Monday, March 5, 2012

Two sides of the same coin


There has to be a balance between loving your work, and being critical of it.

...and I'm certainly not the best example.

I'm very critical of my own writing. Whenever I send it to someone to critique, my email usually includes the phrase, "shred it to pieces". And I never intend that line to be exaggeration for the sake of humour (thought I do poke fun at myself whenever possible).

I do mean it. I want my work to be shredded into itty-bitty pieces.

One of the best things about being dyslexic: I pretty much have an iron skin.

And truly, no shred-tacular critique from a fellow writer is going to be worse than my third grade teacher forcing me to re-write my work on the blackboard in front of the entire class so I would 'learn' not to fool around and would stop writing my letters backwards, while she lectured me the entire time about what a bad student I was.

Yup. I have an iron skin.

I know there are going to be errors no matter how many times I look over the same piece of writing.

What looked fine yesterday will look ridiculous tomorrow, and I'll ask myself, "Was I drunk when I checked that over? Nope? Okay, just dyslexic. Like an idiot, I should have seen those raisins."

The reason I'm super-critical is because I love writing and I want to get better.

Though I expect there to be mistakes, I want it to be perfect. I so badly want readers to 'get' the story I'm trying to tell, to love the characters the way I do, to see the world through my eyes. I don't want to waste my critique partner's time by tripping them up on weirdly worded sentences, white-room-syndrome, confusing character motivations, or pizza-popsicles.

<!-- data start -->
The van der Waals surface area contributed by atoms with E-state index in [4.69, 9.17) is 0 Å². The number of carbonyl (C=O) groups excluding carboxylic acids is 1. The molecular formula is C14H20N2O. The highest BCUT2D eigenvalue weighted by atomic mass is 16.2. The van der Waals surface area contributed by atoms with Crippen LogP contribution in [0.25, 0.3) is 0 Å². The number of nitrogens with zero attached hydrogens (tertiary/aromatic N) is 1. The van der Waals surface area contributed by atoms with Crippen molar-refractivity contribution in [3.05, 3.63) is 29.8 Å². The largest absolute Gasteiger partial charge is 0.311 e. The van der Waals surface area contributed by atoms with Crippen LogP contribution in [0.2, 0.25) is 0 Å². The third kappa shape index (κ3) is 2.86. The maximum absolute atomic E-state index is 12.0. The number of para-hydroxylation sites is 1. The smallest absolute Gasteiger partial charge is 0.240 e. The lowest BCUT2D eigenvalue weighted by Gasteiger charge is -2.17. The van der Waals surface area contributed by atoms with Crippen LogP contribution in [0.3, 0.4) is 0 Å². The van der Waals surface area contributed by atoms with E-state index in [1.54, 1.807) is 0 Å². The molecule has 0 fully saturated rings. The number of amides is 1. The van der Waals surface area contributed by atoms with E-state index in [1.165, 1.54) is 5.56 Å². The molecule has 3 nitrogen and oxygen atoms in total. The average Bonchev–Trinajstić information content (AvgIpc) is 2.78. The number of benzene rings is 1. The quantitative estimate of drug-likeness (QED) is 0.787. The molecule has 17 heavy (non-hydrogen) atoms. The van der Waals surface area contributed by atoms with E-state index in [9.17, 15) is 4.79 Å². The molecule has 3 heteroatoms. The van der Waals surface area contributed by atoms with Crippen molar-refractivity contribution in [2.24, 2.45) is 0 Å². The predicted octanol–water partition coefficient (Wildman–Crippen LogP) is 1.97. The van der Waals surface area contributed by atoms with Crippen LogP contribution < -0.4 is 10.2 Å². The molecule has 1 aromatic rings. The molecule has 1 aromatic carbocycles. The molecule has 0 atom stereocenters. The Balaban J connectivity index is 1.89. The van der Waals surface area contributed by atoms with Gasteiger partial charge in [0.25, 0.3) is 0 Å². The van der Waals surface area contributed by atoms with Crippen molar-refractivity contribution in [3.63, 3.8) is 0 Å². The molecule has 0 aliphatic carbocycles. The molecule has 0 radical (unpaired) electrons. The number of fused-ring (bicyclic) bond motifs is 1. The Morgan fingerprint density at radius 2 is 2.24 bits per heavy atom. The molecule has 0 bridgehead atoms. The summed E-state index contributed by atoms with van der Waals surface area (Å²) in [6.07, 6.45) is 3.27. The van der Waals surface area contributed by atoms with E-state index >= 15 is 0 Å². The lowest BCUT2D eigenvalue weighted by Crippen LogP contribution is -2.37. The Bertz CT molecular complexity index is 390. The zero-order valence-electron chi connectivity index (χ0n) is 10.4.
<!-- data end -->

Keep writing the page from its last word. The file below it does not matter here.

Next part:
So the more I love the story, the more critical I am.

Does that sound strange?

I do think these are two aspects of the same thing. Like the old saying about love and hate being two sides of the same coin. The opposite of love isn't hate, it's apathy. Similarly with writing, being enamoured and being critical of the same page of words... those are both strong emotions, which means you're invested in the story.

But when the two aren't balanced, that's when problems can occur. If you love it too much, you can't see the problems. Similarly, if you are too critical, you can't see the good.

Either way, you can't improve, and I definitely lean more naturally to the second one. Most of the time I'm so desperate to find and fix my mistakes before someone else sees them that I lose focus and don't spend the time I should to refine the parts of my writing that are good, but could be great if I worked on them with the same dedication I use to hunt/destroy the bad parts.

Which is why I have to jolt myself out of that tunnel-vision-mindset, make a mess and have fun once in a while.

I need to remind myself why I love a particular story and why I was willing to devote so much time and energy into it.

How about you guys? Which way do you tend to tilt, towards love or hate? Any words of wisdom in how to re-set your balance? How are you right now with your WIP's?

12 comments:

  1. here is what Tolkien thought of his own work, which makes for fun reading :)

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    1. That was pretty interesting :) Thanks, Alcar!

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  2. I tend to be pretty critical of my work. It's a bit difficult not to be when you want your story to be perfect - hence, the problem right there. The pursuit of perfection. I try to remind myself of all the times I've read a book by a published author, best selling author or award-winning author and found things that could have been improvded or a little change here or there could tighten a paragraph. Remembering that helps me reset my balance.

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    1. That's a very good thing to remember, thanks for sharing, Angela!

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  3. When I'm writing, it is definitely towards "love." I love my characters while the story is unfolding. I love my writing as it flows out of my fingers.

    When I read it again, I often just sigh and put it down. "I don't have time to wade through this mess." It's like I filled a shallow pool with the most amazing water, and then somehow it grew algae and the leeches invaded it - slowly sucking the life out of the work that I once loved.